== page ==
I’ve lived in many places but mostly I’ve lived in dreams. Dreams that know no borders, boundaries or place. Dreams which flow like dandelions when you blow on them, eyelashes when you wish upon them and air rippling through a wheat field in the scorching summer heat. But my nightmares know only one place — my Nani’s home. It’s where my parents die, my friend commits suicide, and head lice cover every inch of every room, physicalizing the feeling of death. The only nightmare that will never take place there is the death of my eight month old brother, Muzammil — the one who was named before his birth.
I still remember my reaction when I looked at his tiny body: utter shock. I expected a disfigured thing — eleven year old me was imagining Voldemort in his baby form — instead what I saw was maroon ruby lips, eyes which looked like they would open any moment, ears which were taking in every loud howl my Dadi made and a mouth which was open in a way that even as you got close to him, it made you think he was breathing. That is what we told Ammi. Lies of seeing, hearing breathing, stacked like the pile of files Baba would say he was working on while dust collected on top of them. We lied to Ammi till my Nana broke down in front of her while she was in the hospital and she knew right away that there was no baby. That she hadn’t broken what Dada called the “one son in one generation” curse that Baba’s family had been plagued with for generations, where there was only one son in a horde of daughters in every generation and since, sons were more valued than daughters, the daughter-in-law was to try her best to break the so called curse.
When Ammi came home, the usual strict demeanour of a principal which she was both at work and home had changed to something foreign. It was like you were expecting her to speak in her eloquent Urdu and instead she spoke in broken English. We were kept away from her room like she had caught the plague instead of losing her child. Nobody talked in my home anymore: you were only allowed to communicate in whispers which were to be translated into coherent words through sheer instinct. Everyone lived like ghosts floating from one room to another and if you dared to take his name even in your dreams, the guilt followed you around like an over-energetic puppy for weeks. No one understood what my aunt scream-whispered one day: But what do you do with a named stillborn?
Years later, Ammi wrote a poem of heartbreak, but when I spoke of translation as a collaboration and she said why don’t we collaborate on both the writing and translating, it changed itself to a poem about Muzammil. Though, the transition from translator to co-author and the subsequent collaboration was not as simple as the last sentence makes you think. We had forgotten that in this context, we were poets with distinct, individual voices first and then a mother-daughter duo. Thus, bickering ensued over line breaks, word choices, originality, rhythm, pronouns, the use of Urdu idioms which made the translation harder and everything in between. This is not how I wrote it, Ammi would say and I would retort, well, this is how we are writing though. The question of originality came up frequently as it always does when one translates, however, in this case, the two-authors, one translator paradigm erased the boundaries of sticking to the original work that I usually found myself confined in my earlier translations and I often made minor changes to the “original” work to have a better translation. At first, this made me uncomfortable even though I realized I held substantial power in this dynamic but the approval of the “original” writer, my Ammi, made me see things through.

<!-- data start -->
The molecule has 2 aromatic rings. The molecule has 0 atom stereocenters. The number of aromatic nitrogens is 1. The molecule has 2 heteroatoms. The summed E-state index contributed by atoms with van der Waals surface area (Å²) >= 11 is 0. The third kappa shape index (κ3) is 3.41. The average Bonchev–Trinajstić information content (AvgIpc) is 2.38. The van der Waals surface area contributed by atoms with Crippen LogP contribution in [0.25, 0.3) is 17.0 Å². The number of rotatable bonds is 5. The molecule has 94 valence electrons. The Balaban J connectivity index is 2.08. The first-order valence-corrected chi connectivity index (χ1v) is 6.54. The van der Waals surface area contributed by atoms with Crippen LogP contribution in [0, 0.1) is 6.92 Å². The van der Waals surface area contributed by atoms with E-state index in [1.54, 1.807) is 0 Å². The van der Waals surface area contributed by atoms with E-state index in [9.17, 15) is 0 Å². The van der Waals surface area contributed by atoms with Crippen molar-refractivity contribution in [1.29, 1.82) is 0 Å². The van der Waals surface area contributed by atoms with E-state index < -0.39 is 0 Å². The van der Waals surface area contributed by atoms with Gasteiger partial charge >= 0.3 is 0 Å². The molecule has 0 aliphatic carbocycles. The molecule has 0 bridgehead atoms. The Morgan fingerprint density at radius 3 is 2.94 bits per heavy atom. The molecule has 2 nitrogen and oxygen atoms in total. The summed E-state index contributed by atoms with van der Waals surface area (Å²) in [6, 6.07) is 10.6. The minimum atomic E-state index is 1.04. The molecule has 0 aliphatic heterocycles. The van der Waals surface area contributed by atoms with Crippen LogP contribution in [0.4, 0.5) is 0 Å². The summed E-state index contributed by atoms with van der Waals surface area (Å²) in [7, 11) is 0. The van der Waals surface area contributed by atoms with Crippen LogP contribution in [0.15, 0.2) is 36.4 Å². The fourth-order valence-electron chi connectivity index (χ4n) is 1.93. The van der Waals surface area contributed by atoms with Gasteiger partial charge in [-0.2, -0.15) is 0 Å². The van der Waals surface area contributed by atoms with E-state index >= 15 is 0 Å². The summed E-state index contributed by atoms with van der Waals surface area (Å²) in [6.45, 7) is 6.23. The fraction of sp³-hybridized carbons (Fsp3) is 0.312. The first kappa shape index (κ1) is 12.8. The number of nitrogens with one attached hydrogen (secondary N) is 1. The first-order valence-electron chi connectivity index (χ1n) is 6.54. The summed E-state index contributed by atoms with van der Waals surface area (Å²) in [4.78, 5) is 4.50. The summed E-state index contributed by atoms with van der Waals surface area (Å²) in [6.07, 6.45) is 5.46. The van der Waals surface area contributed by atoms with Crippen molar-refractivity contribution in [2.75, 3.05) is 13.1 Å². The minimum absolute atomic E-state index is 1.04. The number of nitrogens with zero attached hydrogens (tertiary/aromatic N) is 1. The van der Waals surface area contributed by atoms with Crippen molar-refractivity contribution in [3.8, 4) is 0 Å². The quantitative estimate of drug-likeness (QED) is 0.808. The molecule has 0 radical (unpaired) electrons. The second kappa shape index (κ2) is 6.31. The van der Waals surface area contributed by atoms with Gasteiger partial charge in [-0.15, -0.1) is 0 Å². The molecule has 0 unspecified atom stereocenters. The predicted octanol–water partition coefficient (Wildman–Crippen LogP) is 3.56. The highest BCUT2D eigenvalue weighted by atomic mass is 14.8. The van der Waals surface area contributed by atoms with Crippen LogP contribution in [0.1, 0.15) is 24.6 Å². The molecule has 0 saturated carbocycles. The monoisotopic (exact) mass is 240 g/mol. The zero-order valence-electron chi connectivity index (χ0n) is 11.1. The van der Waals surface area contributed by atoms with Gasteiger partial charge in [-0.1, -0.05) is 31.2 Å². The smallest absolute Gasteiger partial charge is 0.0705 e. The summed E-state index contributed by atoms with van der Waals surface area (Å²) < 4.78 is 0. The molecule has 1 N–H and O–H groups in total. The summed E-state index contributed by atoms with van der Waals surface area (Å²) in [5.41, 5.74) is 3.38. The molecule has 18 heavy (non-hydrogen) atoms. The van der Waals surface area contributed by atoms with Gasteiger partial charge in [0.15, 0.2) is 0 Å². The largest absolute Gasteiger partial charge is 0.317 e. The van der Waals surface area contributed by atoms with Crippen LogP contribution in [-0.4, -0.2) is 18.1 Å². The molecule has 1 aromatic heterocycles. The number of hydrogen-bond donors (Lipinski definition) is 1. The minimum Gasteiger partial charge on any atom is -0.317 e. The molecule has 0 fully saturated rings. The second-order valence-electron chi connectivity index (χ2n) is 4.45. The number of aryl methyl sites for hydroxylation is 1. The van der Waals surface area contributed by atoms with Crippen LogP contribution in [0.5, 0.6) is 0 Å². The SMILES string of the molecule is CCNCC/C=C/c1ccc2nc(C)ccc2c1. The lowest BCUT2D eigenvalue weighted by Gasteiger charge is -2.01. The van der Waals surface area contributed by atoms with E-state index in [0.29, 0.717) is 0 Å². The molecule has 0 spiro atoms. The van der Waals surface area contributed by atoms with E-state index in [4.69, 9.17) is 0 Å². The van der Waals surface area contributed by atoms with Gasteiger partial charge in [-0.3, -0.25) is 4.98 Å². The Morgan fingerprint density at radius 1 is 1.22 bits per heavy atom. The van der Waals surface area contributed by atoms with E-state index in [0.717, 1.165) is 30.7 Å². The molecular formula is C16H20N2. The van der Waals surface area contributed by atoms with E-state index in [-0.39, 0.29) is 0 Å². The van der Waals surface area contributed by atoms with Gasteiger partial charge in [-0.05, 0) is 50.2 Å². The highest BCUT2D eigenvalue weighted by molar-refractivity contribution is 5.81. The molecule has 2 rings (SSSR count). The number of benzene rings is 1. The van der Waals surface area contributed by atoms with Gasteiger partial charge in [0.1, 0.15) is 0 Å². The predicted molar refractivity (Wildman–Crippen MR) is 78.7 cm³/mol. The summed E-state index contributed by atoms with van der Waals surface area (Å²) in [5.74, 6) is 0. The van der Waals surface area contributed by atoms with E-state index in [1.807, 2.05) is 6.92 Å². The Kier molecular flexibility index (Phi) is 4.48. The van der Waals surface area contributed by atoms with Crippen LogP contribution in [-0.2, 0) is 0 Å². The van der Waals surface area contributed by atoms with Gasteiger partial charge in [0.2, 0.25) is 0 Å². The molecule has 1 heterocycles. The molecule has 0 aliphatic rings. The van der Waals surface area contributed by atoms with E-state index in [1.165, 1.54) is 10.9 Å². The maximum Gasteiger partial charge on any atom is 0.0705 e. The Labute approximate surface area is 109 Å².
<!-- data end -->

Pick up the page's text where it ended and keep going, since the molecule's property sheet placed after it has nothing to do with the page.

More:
The poem’s title is in Arabic instead of Urdu which is a conscious decision, tracing its origins back to the story of naming my brother — I named him after my favourite Surah in the Holy Quran which I was memorizing at the time, called Al-Muzammil. Conversations about this poem and the writing process opened up wounds that Ammi never talked about; all of this became a means towards talking about something that at one point, even the walls back home refused to echo. Breaching this topic with Ammi was just as scary as walking in the room where Muzammil’s body laid and my Dadi made the whole house cry with her feral howls which didn’t sound human for my untrained ears. Death was foreign to me then just as English is for Ammi now but with my assurances she believes that words which she couldn’t even write for a decade, can be translated.
آصفہ زین انراور حفصہ ذولفقار
کیوں ہم خفا ہیں؟
کیوں ہم جدا ہیں؟
کس بات کی ہے سزا؟
کیوں ہجر کی راہ سے مل رہی نہیں رہائی؟
کیوں ہم وہ چاہ رہے ہیں
جو ہم کھو چکے ہیں؟
کیوں خود کو جھونک ڈالا،
خود کی ہستی کو روند ڈالا
تلاش میں اس پھول کی
جو کھل چکا ہے موت کے باغیچے میں؟
کیوں چرچا کرتے ہیں لوگ،
کے مارا ہے میں نے اپنے خون کو،
بنا دی ہے سیاہ زمین اس کا پالنا؟
کیوں وہ جانتے نہیں ہیں، مانتے نہیں ہیں،
کے اتنا تو کوئی چاہ نہیں سکتا کسی کو
جتنا سوچا ہے ہم نے اسکو؟
کھو دیا ہے اسکو یادوں کے دھوئیں میں،
دل کو نہیں پتہ ہے کہاں جاکے روۓ وہ،
اس رنج کے ہاتھ ہیں نہ پاؤں،
.ہم نے زبان سے بھی ہاتھ دھودئے ہیں
Asifa Zain Unar & Hafsa Zulfiqar
Why are we angry?
Why are we separate?
What is this punishment for?
Why is there no release from this road of parting?
Why do I want
what I’ve lost?
Why did I put myself in the kiln,
razed my existence,
in search of the flower
which has blossomed in the garden of death?
Why do people whisper-talk
that I have murdered my own blood,
have made black soil his cradle?
Why do they not know, not believe
that no one can love someone as much
as I have thought of him?
Lost him in the smoke of memories
the heart does not know where to go and weep,
this anguish has no feet or hands,
I have been stripped of my tongue too.